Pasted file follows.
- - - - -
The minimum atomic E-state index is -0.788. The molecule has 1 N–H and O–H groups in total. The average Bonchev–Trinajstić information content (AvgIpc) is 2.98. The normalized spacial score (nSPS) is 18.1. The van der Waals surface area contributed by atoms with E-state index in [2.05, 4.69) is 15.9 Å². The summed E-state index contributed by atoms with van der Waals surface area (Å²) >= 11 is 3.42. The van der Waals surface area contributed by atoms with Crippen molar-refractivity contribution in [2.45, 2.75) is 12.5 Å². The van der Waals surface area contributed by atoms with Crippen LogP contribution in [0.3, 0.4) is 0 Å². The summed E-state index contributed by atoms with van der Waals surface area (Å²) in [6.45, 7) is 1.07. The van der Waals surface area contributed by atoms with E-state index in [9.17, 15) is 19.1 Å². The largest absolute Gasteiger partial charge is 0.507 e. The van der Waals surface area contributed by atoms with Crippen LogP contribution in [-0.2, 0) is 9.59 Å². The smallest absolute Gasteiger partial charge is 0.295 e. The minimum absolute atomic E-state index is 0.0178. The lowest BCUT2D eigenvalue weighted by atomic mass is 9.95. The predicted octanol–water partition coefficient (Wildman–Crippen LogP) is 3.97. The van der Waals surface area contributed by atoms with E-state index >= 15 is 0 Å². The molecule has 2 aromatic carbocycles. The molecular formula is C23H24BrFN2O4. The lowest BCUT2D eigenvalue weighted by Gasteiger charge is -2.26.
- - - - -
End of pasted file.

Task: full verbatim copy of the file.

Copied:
The minimum atomic E-state index is -0.788. The molecule has 1 N–H and O–H groups in total. The average Bonchev–Trinajstić information content (AvgIpc) is 2.98. The normalized spacial score (nSPS) is 18.1. The van der Waals surface area contributed by atoms with E-state index in [2.05, 4.69) is 15.9 Å². The summed E-state index contributed by atoms with van der Waals surface area (Å²) >= 11 is 3.42. The van der Waals surface area contributed by atoms with Crippen molar-refractivity contribution in [2.45, 2.75) is 12.5 Å². The van der Waals surface area contributed by atoms with Crippen LogP contribution in [0.3, 0.4) is 0 Å². The summed E-state index contributed by atoms with van der Waals surface area (Å²) in [6.45, 7) is 1.07. The van der Waals surface area contributed by atoms with E-state index in [9.17, 15) is 19.1 Å². The largest absolute Gasteiger partial charge is 0.507 e. The van der Waals surface area contributed by atoms with Crippen LogP contribution in [-0.2, 0) is 9.59 Å². The smallest absolute Gasteiger partial charge is 0.295 e. The minimum absolute atomic E-state index is 0.0178. The lowest BCUT2D eigenvalue weighted by atomic mass is 9.95. The predicted octanol–water partition coefficient (Wildman–Crippen LogP) is 3.97. The van der Waals surface area contributed by atoms with E-state index >= 15 is 0 Å². The molecule has 2 aromatic carbocycles. The molecular formula is C23H24BrFN2O4. The lowest BCUT2D eigenvalue weighted by Gasteiger charge is -2.26.